Malthouse Theatre online, tickets from October 30
Malthouse Theatre had planned, as an explosive finale to its 2020 season, to bring Christos Tsiolkas’ 1995 novel Loaded to the stage. Luckily, its COVID-induced evolution into an audio experience is a natural fit, quite possibly stronger for the visual constraint.
Director Stephen Nicolazzo and playwright Dan Giovannoni have a flair for adapting Tsiolkas’ work, notably a critically acclaimed adaptation of Tsiolkas’ short story collection Merciless Gods in 2017.
For Loaded, freed from the tyranny of image, they focus with absolute intensity on language, allowing performer Roy Joseph to maximise the incantatory power of the text.
The writing works brilliantly, partly due to the inter-generational collaboration between Tsiolkas and Giovannoni. Updating Ari’s story 25 years on is harder than it sounds. The original novel was published at the crest of wave of grunge lit in the mid-1990s. The odyssey of a queer Greek-Australian adolescent, disaffected and unemployed, diving into an underworld of drugs, clubs, parties and casual sexual encounters had novelty and subversive authenticity.
You can’t simply update the music and give the characters smartphones. Cultural attitudes to LGBTI people have changed drastically. If, as for Ari, "the contempt of the respectable" is part of the pleasure, Victoria in the '90s was the place to be but 2020 offers slimmer pickings.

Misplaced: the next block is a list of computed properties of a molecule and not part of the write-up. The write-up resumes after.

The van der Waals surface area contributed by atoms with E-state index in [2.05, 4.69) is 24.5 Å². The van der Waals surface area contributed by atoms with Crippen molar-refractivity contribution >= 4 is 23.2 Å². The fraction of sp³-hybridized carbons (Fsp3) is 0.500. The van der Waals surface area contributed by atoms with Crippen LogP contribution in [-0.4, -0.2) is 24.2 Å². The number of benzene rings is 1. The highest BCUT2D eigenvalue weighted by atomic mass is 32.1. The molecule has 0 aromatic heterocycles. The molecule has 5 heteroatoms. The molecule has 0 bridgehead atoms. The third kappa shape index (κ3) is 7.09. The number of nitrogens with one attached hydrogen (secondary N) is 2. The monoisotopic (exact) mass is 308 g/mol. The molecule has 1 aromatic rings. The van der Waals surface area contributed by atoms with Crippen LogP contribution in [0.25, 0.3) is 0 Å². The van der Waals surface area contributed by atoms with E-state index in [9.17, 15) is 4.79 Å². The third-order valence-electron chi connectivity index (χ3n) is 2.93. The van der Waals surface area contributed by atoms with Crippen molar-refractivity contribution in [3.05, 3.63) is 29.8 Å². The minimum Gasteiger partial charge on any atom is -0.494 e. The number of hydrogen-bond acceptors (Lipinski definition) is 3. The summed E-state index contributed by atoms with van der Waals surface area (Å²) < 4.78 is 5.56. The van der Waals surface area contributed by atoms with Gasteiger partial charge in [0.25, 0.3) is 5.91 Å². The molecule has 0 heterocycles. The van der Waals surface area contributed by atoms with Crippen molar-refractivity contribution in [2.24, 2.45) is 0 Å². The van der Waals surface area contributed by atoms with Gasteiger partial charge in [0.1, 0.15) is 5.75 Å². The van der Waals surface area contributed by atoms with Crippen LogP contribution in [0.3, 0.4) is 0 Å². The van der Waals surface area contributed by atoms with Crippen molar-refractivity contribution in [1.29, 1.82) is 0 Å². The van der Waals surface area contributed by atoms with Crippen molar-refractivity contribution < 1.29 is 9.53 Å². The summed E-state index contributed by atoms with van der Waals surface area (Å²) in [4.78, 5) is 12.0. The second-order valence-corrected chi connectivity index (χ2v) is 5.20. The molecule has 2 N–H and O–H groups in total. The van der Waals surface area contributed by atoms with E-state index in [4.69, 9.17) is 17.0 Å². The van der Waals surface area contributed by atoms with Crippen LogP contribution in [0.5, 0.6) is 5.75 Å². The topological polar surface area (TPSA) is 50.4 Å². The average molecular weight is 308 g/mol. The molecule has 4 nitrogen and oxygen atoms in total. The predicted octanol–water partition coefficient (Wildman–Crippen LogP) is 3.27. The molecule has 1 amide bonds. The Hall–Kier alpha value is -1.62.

Tsiolkas and Giovannoni uneasily elide the two time periods – references to Bolsonaro or FKA Twigs scrape against mentions of Walkmans and mix-tapes – to create a mythical Melbourne demimonde rather than a realistic contemporary world. That can lead to double-takes for audiences familiar with the queer milieu in both eras, but it also allows the listener to reflect critically on both, while opening a greater palette of vivid observations of Melbourne.
Consider Ari walking down Sydney Road in Brunswick, "weaving past pale scungy smelling hipster boys and hot muzzy chicks with sparkling hijabs and tight tops that show off their tits".
Melbourne comes alive in the mind – is almost a character – in these sequences. The cadence of Roy Joseph’s voice keeps you glued to the performance as surely as a no-interval theatre show. He commands an unhurried quality, resonant without compromising the amphetamine-fuelled action or the annihilating, slightly violent eroticism that underpins the work.
You're glad there’s no on-stage writhing, crotch-grabbing or … more indecorous behaviour … on display – not because they would offend bourgeois tastes, but because the writing and performance are so effective without them. This Loaded is more "in yer face", and poetically stronger, for respecting the listener’s imagination.